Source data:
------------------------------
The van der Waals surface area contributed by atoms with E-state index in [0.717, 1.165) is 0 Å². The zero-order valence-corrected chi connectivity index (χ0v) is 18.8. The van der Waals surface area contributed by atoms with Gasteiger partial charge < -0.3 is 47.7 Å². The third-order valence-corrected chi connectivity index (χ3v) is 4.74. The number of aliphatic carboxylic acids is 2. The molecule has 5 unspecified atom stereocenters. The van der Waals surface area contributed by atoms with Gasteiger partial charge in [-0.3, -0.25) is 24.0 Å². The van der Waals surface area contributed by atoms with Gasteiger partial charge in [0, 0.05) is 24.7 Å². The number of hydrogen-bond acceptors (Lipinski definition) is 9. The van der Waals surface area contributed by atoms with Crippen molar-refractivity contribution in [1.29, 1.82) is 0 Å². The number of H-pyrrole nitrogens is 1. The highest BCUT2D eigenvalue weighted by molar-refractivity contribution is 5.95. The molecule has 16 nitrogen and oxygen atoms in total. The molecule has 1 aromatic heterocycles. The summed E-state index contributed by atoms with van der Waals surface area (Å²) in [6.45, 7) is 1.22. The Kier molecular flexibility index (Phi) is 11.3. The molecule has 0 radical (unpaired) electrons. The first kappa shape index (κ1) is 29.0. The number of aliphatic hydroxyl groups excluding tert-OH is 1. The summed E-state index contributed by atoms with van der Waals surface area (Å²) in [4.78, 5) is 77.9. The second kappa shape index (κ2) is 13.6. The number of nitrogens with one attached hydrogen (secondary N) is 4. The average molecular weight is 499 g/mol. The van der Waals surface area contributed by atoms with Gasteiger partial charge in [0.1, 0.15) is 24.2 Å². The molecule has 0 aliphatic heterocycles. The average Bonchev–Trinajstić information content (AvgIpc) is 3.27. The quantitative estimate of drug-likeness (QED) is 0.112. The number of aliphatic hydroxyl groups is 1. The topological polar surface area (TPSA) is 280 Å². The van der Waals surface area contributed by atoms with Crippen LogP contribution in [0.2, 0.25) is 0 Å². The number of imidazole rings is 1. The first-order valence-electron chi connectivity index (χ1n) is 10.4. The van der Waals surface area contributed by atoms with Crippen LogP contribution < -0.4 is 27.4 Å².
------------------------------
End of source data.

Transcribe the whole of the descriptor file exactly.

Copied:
The van der Waals surface area contributed by atoms with E-state index in [0.717, 1.165) is 0 Å². The zero-order valence-corrected chi connectivity index (χ0v) is 18.8. The van der Waals surface area contributed by atoms with Gasteiger partial charge < -0.3 is 47.7 Å². The third-order valence-corrected chi connectivity index (χ3v) is 4.74. The number of aliphatic carboxylic acids is 2. The molecule has 5 unspecified atom stereocenters. The van der Waals surface area contributed by atoms with Gasteiger partial charge in [-0.3, -0.25) is 24.0 Å². The van der Waals surface area contributed by atoms with Gasteiger partial charge in [0, 0.05) is 24.7 Å². The number of hydrogen-bond acceptors (Lipinski definition) is 9. The van der Waals surface area contributed by atoms with Crippen molar-refractivity contribution in [1.29, 1.82) is 0 Å². The number of H-pyrrole nitrogens is 1. The highest BCUT2D eigenvalue weighted by molar-refractivity contribution is 5.95. The molecule has 16 nitrogen and oxygen atoms in total. The molecule has 1 aromatic heterocycles. The summed E-state index contributed by atoms with van der Waals surface area (Å²) in [6.45, 7) is 1.22. The Kier molecular flexibility index (Phi) is 11.3. The molecule has 0 radical (unpaired) electrons. The first kappa shape index (κ1) is 29.0. The number of aliphatic hydroxyl groups excluding tert-OH is 1. The summed E-state index contributed by atoms with van der Waals surface area (Å²) in [4.78, 5) is 77.9. The second kappa shape index (κ2) is 13.6. The number of nitrogens with one attached hydrogen (secondary N) is 4. The average molecular weight is 499 g/mol. The van der Waals surface area contributed by atoms with Gasteiger partial charge in [0.1, 0.15) is 24.2 Å². The molecule has 0 aliphatic heterocycles. The average Bonchev–Trinajstić information content (AvgIpc) is 3.27. The quantitative estimate of drug-likeness (QED) is 0.112. The number of aliphatic hydroxyl groups is 1. The topological polar surface area (TPSA) is 280 Å². The van der Waals surface area contributed by atoms with Crippen LogP contribution in [0.2, 0.25) is 0 Å². The number of imidazole rings is 1. The first-order valence-electron chi connectivity index (χ1n) is 10.4. The van der Waals surface area contributed by atoms with Crippen LogP contribution < -0.4 is 27.4 Å².